State Sponsors of Terrorism (FSIA)

Leading Cases

Osen LLC (together with Turner & Associates, P.A.) represents more than 150 families of Americans who were victims of Iranian-supported terrorism in Iraq between 2004 and 2011 in lawsuits filed...
Osen LLC (together with Turner & Associates, P.A.) represents more than 110 families of Americans who were victims of Iranian-supported terrorism in Iraq between 2007 and 2011.
Osen LLC represents the families of the victims of a terrorist attack that was perpetrated in May 1972 at Lod Airport (now Ben Gurion International Airport) in Israel.
The Foreign Sovereign Immunities Act
Enforcement of FSIA Judgments
Ordinarily, United States courts do not have jurisdiction over lawsuits against foreign states. The Foreign Sovereign Immunities Act (FSIA) is a federal statute that provides the sole basis for asserting jurisdiction over recognized foreign states and it does this by carving out narrow exceptions to the general rule protecting foreign governments from being sued in our courts. In 1996, as part of the Anti-Terrorism and Effective Death Penalty Act (AEDPA), Congress passed an additional exception to the FSIA that granted American citizens the right to sue foreign states designated as “State Sponsors of Terrorism.” This Terrorism Exception to the FSIA can be found in 28 U.S.C. § 1605A.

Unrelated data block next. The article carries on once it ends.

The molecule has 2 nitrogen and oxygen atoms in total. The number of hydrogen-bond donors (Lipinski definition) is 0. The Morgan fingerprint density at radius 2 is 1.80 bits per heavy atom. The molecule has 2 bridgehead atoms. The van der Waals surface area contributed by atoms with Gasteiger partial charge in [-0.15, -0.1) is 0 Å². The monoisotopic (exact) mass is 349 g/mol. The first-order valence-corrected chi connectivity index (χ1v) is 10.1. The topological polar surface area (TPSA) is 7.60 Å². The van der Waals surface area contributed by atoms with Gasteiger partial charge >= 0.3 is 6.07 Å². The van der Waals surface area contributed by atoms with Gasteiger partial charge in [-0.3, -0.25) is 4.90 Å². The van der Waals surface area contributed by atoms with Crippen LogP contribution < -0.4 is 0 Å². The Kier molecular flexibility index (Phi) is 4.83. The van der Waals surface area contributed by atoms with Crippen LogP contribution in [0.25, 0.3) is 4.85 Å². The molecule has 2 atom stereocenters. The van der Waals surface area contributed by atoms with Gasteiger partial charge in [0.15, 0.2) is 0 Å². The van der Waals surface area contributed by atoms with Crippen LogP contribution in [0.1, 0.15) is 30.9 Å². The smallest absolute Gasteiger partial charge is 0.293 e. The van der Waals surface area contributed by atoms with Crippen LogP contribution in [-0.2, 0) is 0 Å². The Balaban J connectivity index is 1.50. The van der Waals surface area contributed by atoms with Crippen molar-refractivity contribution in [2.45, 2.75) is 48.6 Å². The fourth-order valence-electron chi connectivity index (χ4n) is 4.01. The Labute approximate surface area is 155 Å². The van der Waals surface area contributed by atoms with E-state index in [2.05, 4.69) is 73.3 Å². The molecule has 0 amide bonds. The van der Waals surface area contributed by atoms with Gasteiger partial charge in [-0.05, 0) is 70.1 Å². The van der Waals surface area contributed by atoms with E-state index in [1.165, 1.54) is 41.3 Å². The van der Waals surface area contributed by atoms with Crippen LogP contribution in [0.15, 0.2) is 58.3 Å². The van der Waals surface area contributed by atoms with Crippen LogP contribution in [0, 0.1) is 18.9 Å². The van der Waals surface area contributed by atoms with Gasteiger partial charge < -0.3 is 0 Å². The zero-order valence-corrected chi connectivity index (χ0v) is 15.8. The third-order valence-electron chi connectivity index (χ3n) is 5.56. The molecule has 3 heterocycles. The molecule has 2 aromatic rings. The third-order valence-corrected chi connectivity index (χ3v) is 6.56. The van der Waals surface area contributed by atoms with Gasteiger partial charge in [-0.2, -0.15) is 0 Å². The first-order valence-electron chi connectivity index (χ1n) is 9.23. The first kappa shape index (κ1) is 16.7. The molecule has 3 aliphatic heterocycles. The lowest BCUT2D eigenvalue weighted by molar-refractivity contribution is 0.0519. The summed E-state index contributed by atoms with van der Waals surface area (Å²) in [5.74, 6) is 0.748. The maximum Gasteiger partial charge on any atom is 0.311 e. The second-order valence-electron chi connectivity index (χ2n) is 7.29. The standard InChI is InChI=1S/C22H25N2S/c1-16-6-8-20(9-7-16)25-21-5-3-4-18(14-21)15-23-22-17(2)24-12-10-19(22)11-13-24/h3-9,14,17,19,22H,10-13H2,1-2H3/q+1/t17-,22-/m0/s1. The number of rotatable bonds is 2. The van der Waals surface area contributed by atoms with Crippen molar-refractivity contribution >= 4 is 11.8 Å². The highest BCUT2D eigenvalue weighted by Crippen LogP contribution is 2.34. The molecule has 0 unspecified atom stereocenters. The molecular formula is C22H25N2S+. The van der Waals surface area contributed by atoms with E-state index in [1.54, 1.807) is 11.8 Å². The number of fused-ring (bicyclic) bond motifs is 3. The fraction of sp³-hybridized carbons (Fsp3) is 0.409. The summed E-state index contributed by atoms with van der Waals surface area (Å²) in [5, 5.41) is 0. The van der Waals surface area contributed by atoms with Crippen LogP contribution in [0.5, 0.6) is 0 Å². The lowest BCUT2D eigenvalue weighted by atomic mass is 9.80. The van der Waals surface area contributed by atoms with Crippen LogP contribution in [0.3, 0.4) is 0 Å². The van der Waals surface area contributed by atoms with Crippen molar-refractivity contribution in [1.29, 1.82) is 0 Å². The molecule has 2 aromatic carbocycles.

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State Sponsors of Terrorism do not typically maintain significant assets in the United States. Therefore, the main option for judgment holders against Iran, Syria and Sudan is to attempt to enforce their FSIA judgments in countries where these governments do maintain significant assets. Unfortunately, these efforts are often unsuccessful. For example, in October 2015, the Italian Court of Cassation refused to enforce an FSIA judgment against Iran. The Italian court held that although acts of terrorism are not entitled to immunity, to be recognized, a foreign judgment must accord with Italian jurisdictional principles.
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